A SINGLE parent in Frankston working part-time, receiving a Centrelink pension of $40,000 and looking to rent a two-bedroom unit with a child or children would be faced with “severely unaffordable” rent, according to the latest Rental Affordability Index.
The index, released by the Council to Homeless Persons in May, shows such a family would pay about 40-60 per cent of their income on rent.
A single person on Newstart ($15,000), looking to rent a one-bedroom unit in Frankston, would be faced with “extremely unaffordable” rents – with 60 per cent-plus of their income going on rent – the index shows.
In contrast, single parents on low incomes can avoid “severely unaffordable” rents by moving to Rye, Rosebud or Hastings – just three out of seven Melbourne suburbs to fit into that category.
The index shows that a single parent on a low income would still experience rental stress even in these suburbs, where rents are described merely as “unaffordable”.
“It’s a dire situation to be in if you’re a single parent, struggling to look after children, scraping by on a low income and trying to find a place to live,” Council to Homeless Persons CEO Jenny Smith said.
“With so few affordable options, no wonder so many slip into homelessness.”
The Rental Affordability Index produced by National Shelter and SGS Economics tracks rental affordability relative to household income for a number of hypothetical household types. It shows there is not a single suburb where a single parent on a low income would find affordable rent.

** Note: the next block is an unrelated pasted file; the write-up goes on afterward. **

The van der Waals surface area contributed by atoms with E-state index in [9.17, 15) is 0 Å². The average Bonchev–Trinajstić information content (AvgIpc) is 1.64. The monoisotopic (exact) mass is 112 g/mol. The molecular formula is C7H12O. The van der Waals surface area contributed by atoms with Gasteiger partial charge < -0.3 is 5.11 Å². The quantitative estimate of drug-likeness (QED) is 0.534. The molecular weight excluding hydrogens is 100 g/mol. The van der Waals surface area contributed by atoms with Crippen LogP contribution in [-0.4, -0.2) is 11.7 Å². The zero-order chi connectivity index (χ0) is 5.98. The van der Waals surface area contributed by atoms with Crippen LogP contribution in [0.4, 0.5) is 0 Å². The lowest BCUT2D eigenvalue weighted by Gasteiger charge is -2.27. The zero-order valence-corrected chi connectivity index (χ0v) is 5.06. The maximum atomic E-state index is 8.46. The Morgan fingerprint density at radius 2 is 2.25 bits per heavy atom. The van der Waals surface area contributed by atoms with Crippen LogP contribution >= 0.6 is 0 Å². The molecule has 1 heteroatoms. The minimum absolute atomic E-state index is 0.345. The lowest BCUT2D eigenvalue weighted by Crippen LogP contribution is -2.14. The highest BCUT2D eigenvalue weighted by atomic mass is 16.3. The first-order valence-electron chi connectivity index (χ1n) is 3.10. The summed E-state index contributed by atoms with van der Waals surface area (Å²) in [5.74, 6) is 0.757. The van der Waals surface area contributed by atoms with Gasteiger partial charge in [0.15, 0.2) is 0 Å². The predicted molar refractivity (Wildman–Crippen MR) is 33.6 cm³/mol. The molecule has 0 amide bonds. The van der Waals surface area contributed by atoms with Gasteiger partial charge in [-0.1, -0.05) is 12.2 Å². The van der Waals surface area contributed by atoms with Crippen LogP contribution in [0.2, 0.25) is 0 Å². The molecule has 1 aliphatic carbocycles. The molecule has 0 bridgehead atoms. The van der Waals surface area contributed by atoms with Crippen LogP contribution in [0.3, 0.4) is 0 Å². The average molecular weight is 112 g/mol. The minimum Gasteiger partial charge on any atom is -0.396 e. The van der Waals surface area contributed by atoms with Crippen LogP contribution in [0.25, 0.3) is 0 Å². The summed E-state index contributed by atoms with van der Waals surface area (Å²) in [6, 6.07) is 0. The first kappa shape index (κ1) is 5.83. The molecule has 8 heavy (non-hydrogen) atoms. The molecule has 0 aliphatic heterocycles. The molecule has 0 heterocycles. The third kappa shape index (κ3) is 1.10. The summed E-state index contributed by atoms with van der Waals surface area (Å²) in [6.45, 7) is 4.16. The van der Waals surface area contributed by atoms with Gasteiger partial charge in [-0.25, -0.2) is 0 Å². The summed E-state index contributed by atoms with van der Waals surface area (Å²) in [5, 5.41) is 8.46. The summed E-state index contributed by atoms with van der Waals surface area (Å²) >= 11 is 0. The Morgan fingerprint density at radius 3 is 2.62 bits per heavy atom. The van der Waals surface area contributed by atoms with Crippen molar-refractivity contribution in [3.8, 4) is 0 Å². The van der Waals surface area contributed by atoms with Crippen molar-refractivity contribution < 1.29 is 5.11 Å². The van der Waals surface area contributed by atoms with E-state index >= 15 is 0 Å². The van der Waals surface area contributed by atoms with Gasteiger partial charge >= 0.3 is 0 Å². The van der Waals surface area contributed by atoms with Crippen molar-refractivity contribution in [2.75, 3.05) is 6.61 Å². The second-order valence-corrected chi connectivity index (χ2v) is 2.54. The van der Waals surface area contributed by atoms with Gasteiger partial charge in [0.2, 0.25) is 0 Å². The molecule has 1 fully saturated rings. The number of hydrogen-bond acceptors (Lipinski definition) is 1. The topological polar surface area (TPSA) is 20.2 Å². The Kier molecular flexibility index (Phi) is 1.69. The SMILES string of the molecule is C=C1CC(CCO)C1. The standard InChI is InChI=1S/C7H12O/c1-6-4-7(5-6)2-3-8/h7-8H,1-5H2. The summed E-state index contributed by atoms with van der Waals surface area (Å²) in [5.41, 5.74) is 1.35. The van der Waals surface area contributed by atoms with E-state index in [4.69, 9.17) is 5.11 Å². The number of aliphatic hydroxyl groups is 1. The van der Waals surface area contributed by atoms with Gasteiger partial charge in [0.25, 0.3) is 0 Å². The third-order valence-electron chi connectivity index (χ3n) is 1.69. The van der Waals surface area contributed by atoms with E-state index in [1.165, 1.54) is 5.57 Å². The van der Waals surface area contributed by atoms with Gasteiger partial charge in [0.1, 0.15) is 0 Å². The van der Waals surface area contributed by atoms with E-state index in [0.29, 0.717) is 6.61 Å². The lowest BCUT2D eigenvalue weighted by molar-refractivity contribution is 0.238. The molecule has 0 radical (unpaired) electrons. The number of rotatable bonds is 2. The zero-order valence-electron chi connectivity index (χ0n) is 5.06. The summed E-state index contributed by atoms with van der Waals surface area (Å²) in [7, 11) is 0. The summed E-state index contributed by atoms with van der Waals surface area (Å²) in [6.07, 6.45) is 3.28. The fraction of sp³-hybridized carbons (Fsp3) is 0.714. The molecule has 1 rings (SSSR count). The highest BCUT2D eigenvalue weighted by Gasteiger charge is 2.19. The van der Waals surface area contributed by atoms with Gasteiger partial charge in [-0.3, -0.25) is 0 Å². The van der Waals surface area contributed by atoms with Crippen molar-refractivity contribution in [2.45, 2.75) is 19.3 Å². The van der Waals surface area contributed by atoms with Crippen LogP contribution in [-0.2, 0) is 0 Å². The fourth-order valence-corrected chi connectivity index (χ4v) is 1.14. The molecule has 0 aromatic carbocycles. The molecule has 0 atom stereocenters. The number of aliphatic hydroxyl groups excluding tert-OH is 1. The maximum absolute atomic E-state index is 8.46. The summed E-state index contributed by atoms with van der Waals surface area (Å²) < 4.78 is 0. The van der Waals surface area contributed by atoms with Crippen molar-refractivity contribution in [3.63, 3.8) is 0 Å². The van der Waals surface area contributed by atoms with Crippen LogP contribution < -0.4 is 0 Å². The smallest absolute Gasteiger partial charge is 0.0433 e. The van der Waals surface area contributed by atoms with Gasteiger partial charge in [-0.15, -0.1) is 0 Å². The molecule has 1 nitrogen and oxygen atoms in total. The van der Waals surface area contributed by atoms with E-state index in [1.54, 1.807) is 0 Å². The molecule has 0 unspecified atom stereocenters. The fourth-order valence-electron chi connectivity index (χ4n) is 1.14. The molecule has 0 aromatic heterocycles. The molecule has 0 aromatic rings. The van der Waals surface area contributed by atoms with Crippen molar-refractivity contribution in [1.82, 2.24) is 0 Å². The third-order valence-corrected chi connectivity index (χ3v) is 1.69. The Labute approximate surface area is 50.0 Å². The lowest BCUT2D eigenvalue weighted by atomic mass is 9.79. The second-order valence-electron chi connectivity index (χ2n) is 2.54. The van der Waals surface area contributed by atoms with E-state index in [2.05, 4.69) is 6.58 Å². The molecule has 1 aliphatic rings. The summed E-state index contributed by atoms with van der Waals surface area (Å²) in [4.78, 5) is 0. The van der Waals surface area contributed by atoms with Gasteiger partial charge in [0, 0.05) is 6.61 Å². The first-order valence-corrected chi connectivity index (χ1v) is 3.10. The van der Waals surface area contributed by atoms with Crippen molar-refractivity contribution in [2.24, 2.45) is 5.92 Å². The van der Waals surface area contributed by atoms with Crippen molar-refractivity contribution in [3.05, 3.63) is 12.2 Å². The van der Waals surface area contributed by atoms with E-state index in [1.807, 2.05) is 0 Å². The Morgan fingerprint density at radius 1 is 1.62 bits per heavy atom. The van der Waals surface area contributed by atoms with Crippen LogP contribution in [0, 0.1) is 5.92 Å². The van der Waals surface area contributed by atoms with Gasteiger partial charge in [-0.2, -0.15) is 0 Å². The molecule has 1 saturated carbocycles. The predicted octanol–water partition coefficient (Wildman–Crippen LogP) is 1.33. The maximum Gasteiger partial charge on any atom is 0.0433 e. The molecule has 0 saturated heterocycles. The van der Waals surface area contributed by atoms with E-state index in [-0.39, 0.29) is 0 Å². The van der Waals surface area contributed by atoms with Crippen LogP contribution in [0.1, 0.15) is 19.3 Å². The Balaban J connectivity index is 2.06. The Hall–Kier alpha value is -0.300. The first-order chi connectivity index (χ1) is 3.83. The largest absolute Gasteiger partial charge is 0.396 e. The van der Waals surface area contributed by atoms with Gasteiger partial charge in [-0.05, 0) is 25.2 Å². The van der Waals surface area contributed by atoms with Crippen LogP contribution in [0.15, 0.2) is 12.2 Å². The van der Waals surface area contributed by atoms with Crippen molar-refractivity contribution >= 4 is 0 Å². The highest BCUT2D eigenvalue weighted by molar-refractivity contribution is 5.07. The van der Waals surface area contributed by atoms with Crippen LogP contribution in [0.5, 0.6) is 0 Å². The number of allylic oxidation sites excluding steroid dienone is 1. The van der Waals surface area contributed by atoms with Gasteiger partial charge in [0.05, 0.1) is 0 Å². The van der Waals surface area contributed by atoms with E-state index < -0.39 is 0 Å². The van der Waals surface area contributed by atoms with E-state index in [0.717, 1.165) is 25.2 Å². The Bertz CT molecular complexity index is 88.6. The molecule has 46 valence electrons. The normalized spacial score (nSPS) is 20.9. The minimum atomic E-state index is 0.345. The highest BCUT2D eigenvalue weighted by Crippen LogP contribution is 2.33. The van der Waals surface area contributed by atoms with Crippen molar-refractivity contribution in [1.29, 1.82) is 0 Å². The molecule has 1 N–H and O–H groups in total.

“There is no escaping high Melbourne rents: it’s a choice of living somewhere unaffordable or severely unaffordable,” Ms Smith said. “The index shows just how bleak it is if you’re poor and trying to keep a roof over your head.”
Statistics show that women fare worst – particularly if they have left a violent relationship and are looking for a safe, affordable place to live.
“Women and children are forced to either live in extreme poverty while paying high rent or move far away from jobs, schools and support services and with high transport costs to find somewhere more affordable,” Ms Smith said.
The Council to Homeless Persons says the report is further evidence that the federal government needs to do more to boost social housing stock so that low-income earners have an alternative to “sky-high” private rentals.
The seven Melbourne suburbs where a low-income single parent would avoid “severely unaffordable” rents are all 35-plus kilometres from the Melbourne CBD.
“Rents in those suburbs still leave a single parent on a low annual income of $40,000 paying more than they can afford,” Ms Smith said.
She said the other “more affordable” suburbs were Melton, Brookfield, Wyndham Vale and Pakenham.
The report’s release follows on from the federal budget which welfare organisations say did “not go anywhere near far enough in tackling the housing affordability crisis which underlies Australia’s rising homelessness”.
“[It] leaves the vast majority of renters no better off,” Ms Smith said. “It won’t deliver the massive injection to social housing that we need. It hasn’t properly tackled negative gearing and capital gains tax and there’s no boost to rent assistance to help low-income renters in the private rental market.”